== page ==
The painting (but not the photograph) would have been an appropriate illustration too, of a water drum recording that belongs to my favorite African field recordings ever made. The water in the painting is the result of yet another landscape painting demo produced in front of a group of students. In a 6-week landscape painting class, a student had asked "how to paint water?" since I do not know the answer to that question, I figured I would just try.

Tuesday, December 16, 2014

The geography of the Top 100 2013/14

  1. Canada (2, Leonard Cohen and Inuits)
  2. US: northwest (4, Oregon, Washington)
  3. US: west (1, San Francisco)
  4. US: south (8, Mississippi, Louisiana, Tennessee—the blues)
  5. US: midwest (1, Ohio)
  6. US: New York (12)
  7. US: southeast (5, Cat Power)
  8. Bahamas (1)
  9. Jamaica (2)
  10. Cuba (2)
  11. Ecuador (2)
  12. Brazil (1)
  13. Iceland (1)
  14. Ireland (1)
  15. England (12, London-9, Manchester, Liverpool, and Brighton)
  16. Russia: St. Petersburg (2)
  17. Russia: Moscow (4)
  18. Poland (1)
  19. France (2)
  20. Spain (1)
  21. Italy (1)
  22. Central Europe (2, Hungary and Bulgaria)
  23. Yugoslavia (3, Bosnia and Serbia)
  24. Turkey (1, Kurdistan)
  25. Lebanon (1)
  26. Syria (1)
  27. Iran (2)
  28. Egypt (2)
  29. Morocco (1)
  30. Algeria (1)
  31. D.R. Congo (1)
  32. Burundi (3)
  33. Tanzania (2)
  34. Kenya (2, Swahili)
  35. Botswana (1)
  36. Malawi (1)
  37. India (4)
  38. Thailand (1)
  39. Cambodia (1)
  40. Indonesia (2)
  41. Japan (2)
  42. Tahiti (1)

Rapioen

Cover of Folk and Pop Sounds of Sumatra
12" x 16", oil on canvas, 2014
"I’m starting off 2014 with what I believe is a pretty exceptional rarity. Certainly it’s one of the earliest commercial recordings of regional music from the highlands of Western Sumatra made by the Minangkabau people, known as Urang Minang in the local language. With most of the local recording industry at the time based in Java and Singapore, we are lucky that music of the Minang, a matrilineal, Islamic culture primarily based in the Minangkabau Highlands, was set to shellac."

Such is the opening paragraph of an article on traditional Sumatran music, written by Jonathan Ward for Excavated Shellac at the start of 2014. The article is a contextual analysis of the recording Tandjoeng Sani by the female singer Rapioen. The singer and two musicians that accompany the recording hail from Bukittinggi (formerly known as Fort de Kock). The song was recorded in 1938. Here then, towards the end of 2014, is an illustration for that song. The source image I found clicking through links, starting at the comment section of the Rapioen web-page. The music of the Minang people is a rather appropriate topic at the end of a year in which I was more than casually interested in matriarchy in history. That this recording then too, comes from an Islamic tradition, further informs, and complicates, historical issues I've studied this year. No less than eight titles (and perhaps more) in this year's top 100 are by female Islamic singers.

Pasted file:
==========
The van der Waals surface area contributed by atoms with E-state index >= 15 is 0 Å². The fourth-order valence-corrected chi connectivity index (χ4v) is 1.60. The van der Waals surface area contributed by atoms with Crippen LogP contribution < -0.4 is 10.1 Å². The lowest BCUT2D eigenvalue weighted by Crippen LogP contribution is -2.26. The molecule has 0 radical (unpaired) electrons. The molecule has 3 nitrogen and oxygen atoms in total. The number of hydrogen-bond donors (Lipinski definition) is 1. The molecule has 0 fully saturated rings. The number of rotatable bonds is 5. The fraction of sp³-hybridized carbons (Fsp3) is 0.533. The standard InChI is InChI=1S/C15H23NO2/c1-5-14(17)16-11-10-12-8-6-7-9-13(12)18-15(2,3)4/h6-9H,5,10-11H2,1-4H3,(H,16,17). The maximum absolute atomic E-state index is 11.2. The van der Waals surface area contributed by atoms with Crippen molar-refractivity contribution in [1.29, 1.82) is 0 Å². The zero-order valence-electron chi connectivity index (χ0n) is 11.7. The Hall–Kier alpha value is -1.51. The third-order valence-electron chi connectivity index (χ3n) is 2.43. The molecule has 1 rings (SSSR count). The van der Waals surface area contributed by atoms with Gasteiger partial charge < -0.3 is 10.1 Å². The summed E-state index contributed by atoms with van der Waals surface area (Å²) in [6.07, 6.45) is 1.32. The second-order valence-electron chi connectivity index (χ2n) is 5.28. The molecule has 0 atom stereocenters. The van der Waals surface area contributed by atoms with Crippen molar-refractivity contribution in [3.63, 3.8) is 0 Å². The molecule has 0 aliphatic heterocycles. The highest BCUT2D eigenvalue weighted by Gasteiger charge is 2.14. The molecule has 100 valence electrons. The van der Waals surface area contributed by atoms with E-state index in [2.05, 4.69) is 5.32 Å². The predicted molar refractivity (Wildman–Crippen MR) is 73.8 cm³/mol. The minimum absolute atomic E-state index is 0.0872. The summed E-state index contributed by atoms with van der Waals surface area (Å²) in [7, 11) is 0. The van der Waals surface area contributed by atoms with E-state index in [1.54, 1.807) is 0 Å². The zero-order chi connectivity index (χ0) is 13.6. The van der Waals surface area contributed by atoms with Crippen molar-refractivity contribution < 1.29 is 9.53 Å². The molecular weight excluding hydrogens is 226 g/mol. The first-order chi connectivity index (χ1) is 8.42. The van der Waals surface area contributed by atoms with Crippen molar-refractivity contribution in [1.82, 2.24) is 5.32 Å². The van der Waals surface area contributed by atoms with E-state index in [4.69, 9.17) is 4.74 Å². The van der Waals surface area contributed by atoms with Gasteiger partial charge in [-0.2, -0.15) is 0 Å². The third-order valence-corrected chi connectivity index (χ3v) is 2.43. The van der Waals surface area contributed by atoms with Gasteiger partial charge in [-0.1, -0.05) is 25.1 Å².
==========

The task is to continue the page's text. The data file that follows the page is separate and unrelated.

Alright then, dear readers, time for a final push. There are just a handful of paintings left to do, to complete the series. In a week or two I'll be posting the list and announcing an exhibition where all hundred paintings will be shown, accompanied by all this year's writings on this stage, as well as the customary seven-hour loop of the prerecorded one hundred songs.

Monotypes (2)

Abdellah el Magana
20" x 15", monotype, 2014
Less than a month after a first monotype workshop I hosted a second, and, in keeping with the custom of 'every-opportunity-a-top-100 illustration', the demo featured an attempt to portray a Moroccan group around Abdellah el Magana. Some technical improvements happened since the first workshop, but this time, after the initial demo, the students didn't allow me to focus thoroughly on a result. The web presence of Abdellah el Magana evolves around the recording Kassidat el Hakka (poem of truth), originally a 45 recorded in Casablanca during the 'golden era' of the Moroccan record industry the 1960s. The song features on an album called Raw 45s from Morocco, collected and compiled by David Murray.

Sunday, December 14, 2014

The Swami

Swami Dattatreya Rama Rao Parvakitar
12" x 16", oil on canvas, 2014
Track 12 from The Columbia World Library of Folk and Primitive Music, Vol. XII: India is a recording of a Svarāramandalā played by Swāmī D.R. Parvatikar. The Swami was recorded by Alain Danielou in Hyderabad (Deccan). Rama Rao Parvatikar was a prominent Hindu saint and sanyasin (Wikipedia), he was born in 1916 and died in 1990. He would stand on his head every morning for at least fifteen minutes after which he would play his dattatreya veena (a self built folk harp) right side up. Danielou, a professor at the University of Benares recorded Rama Rao Parvatikar on several occasions between 1950 and 1955.